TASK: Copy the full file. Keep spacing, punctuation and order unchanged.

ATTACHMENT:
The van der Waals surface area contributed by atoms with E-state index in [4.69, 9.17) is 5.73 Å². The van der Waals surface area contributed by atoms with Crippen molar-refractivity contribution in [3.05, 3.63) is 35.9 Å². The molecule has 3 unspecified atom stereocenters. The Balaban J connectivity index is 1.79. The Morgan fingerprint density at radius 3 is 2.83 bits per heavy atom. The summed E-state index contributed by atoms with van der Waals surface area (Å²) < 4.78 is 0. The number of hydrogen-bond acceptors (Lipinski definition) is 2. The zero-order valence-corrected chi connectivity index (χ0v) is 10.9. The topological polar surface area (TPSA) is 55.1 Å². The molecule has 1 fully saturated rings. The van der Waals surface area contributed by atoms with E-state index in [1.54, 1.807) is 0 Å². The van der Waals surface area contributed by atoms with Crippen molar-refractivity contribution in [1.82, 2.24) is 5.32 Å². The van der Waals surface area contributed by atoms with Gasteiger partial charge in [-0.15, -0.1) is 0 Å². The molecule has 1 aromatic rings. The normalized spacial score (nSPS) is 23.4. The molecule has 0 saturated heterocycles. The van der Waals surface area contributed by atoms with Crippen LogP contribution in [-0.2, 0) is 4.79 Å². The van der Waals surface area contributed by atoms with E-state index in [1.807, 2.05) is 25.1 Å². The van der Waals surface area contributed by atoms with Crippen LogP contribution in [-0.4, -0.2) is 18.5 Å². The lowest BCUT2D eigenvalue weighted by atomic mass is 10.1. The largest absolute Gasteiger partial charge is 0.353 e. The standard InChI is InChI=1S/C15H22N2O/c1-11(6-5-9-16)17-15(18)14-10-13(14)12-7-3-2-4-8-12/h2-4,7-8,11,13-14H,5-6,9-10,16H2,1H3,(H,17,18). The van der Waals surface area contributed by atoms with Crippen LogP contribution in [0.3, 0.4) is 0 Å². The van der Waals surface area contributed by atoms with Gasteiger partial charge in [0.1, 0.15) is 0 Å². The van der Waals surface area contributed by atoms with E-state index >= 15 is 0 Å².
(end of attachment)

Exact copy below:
The van der Waals surface area contributed by atoms with E-state index in [4.69, 9.17) is 5.73 Å². The van der Waals surface area contributed by atoms with Crippen molar-refractivity contribution in [3.05, 3.63) is 35.9 Å². The molecule has 3 unspecified atom stereocenters. The Balaban J connectivity index is 1.79. The Morgan fingerprint density at radius 3 is 2.83 bits per heavy atom. The summed E-state index contributed by atoms with van der Waals surface area (Å²) < 4.78 is 0. The number of hydrogen-bond acceptors (Lipinski definition) is 2. The zero-order valence-corrected chi connectivity index (χ0v) is 10.9. The topological polar surface area (TPSA) is 55.1 Å². The molecule has 1 fully saturated rings. The van der Waals surface area contributed by atoms with E-state index in [1.54, 1.807) is 0 Å². The van der Waals surface area contributed by atoms with Crippen molar-refractivity contribution in [1.82, 2.24) is 5.32 Å². The van der Waals surface area contributed by atoms with Gasteiger partial charge in [-0.15, -0.1) is 0 Å². The molecule has 1 aromatic rings. The normalized spacial score (nSPS) is 23.4. The molecule has 0 saturated heterocycles. The van der Waals surface area contributed by atoms with Crippen LogP contribution in [-0.2, 0) is 4.79 Å². The van der Waals surface area contributed by atoms with E-state index in [1.807, 2.05) is 25.1 Å². The van der Waals surface area contributed by atoms with Crippen LogP contribution in [-0.4, -0.2) is 18.5 Å². The lowest BCUT2D eigenvalue weighted by atomic mass is 10.1. The largest absolute Gasteiger partial charge is 0.353 e. The standard InChI is InChI=1S/C15H22N2O/c1-11(6-5-9-16)17-15(18)14-10-13(14)12-7-3-2-4-8-12/h2-4,7-8,11,13-14H,5-6,9-10,16H2,1H3,(H,17,18). The van der Waals surface area contributed by atoms with Crippen LogP contribution in [0.3, 0.4) is 0 Å². The van der Waals surface area contributed by atoms with Gasteiger partial charge in [0.1, 0.15) is 0 Å². The van der Waals surface area contributed by atoms with E-state index >= 15 is 0 Å².